Wars are won or lost because of the aggregate effect of thousands of decisions like that during fi refi ghts that often last only minutes or seconds. Giunta estimates that not more than ten or fifteen seconds elapsed between the initial attack and his own counterattack.
An untrained civilian would have experienced those ten or fifteen seconds as a disorienting barrage of light and noise and probably have spent most of it curled up on the ground. An entire platoon of men who react that way would undoubtedly die to the last man.
Giunta, on the other hand, used those fi fteen seconds to assign rates and sectors of fi re to his team, run to Gallardo's assistance, assess the direction of a round that hit him in the chest, and then throw three hand grenades while assaulting an enemy position.
Every man in the platoon -- even the ones who were wounded -- acted as purposefully and efficiently as Giunta did. For obvious reasons, the Army has tried very hard to understand why some men respond effectively in combat and others just freeze.
"I did what I did because that's what I was trained to do," Giunta told me. "There was a task that had to be done, and the part that I was gonna do was to link alpha and bravo teams. I didn't run through fire to save a buddy -- I ran through fire to see what was going on with him and maybe we could hide behind the same rock and shoot together. I didn't run through fi re to do anything heroic or brave. I did what I believe anyone would have done."
During World War II, the British and American militaries conducted a series of studies to identify what makes men capable of overcoming their fears. A psychiatrist named Herbert Spiegel, who accompanied American troops on the Tunisia campaign, called it the "X-factor": "Whether this factor was conscious or unconscious is debatable," he wrote for a military journal in 1944, "but this is not so important. The important thing was that it is infl uenced greatly by devotion to their group or unit, by regard for their leader and by conviction for their cause. In the average soldier, which most of them were, this factor ... enabled men to control their fear and combat their fatigue to a degree that they themselves did not believe possible."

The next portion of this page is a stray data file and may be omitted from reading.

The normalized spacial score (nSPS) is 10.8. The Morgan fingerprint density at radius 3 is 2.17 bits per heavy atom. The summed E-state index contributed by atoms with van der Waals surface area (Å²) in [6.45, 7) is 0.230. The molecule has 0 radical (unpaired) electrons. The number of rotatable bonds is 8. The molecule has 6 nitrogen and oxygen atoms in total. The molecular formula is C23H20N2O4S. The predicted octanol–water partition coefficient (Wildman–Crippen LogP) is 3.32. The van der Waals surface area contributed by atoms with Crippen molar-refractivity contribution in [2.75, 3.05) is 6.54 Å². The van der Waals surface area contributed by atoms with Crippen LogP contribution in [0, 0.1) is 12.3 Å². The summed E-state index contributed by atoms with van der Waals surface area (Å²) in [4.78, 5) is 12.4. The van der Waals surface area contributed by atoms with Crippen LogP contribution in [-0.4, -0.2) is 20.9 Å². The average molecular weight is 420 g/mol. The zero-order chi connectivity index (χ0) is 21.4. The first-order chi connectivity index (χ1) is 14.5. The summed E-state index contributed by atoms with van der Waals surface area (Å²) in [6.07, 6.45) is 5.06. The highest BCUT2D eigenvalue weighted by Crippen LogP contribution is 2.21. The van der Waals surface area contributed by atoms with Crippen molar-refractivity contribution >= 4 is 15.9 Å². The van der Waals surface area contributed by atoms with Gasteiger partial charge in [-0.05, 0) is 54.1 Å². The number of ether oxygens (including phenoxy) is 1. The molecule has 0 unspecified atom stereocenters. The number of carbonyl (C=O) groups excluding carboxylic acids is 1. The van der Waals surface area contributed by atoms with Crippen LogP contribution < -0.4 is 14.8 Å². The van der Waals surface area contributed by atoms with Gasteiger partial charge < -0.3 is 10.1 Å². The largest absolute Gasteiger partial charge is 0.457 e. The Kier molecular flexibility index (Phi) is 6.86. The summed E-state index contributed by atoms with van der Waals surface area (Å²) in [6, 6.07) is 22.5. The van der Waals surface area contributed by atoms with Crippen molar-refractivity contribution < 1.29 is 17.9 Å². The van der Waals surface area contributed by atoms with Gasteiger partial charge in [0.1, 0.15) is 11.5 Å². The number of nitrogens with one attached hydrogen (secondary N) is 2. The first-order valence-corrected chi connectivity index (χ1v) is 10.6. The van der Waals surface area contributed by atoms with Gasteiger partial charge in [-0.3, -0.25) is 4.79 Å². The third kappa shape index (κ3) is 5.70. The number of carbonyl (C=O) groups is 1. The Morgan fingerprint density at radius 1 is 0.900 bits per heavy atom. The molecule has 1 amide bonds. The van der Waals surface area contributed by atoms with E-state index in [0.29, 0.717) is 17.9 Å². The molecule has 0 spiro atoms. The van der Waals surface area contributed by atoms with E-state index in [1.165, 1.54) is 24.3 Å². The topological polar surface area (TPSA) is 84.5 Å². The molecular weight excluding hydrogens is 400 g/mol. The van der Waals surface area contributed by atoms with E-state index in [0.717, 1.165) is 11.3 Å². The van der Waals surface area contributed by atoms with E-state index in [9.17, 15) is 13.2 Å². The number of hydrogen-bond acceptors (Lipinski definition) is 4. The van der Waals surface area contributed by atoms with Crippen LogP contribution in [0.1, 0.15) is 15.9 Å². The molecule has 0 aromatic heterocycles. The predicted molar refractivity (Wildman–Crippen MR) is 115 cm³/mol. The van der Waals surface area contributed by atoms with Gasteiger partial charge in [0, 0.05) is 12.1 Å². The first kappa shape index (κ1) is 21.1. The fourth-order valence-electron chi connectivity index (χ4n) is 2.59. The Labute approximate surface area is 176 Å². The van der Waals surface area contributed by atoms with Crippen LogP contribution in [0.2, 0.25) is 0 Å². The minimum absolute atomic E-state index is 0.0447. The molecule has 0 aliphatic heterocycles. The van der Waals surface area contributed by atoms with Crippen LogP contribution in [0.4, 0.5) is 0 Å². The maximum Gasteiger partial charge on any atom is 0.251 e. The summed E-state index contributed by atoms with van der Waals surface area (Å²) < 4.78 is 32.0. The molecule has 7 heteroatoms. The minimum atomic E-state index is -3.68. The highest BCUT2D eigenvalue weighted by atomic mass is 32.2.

The U.S. military found that, to a great degree, fearfulness was something they couldn't do much about. A fearful man is likely to remain that way no matter what kind of training he undergoes. During one experiment, completely untrained airborne candidates were told to jump off a thirty four-foot tower. They jumped in a harness that allowed them to fall about twelve feet and then ride a 400-foot cable to the ground. As easy as it sounds, more than half of a group of qualifi ed paratroopers said that jumping off the tower was more frightening than jumping out of a real airplane.
The military tested roughly thirteen hundred candidates on the tower and then tracked their success through airborne school. They found that the men who were "slow" to jump off the tower were more than twice as likely to fail out of the program as "fast" jumpers, and those who refused to jump at all were almost guaranteed to fail.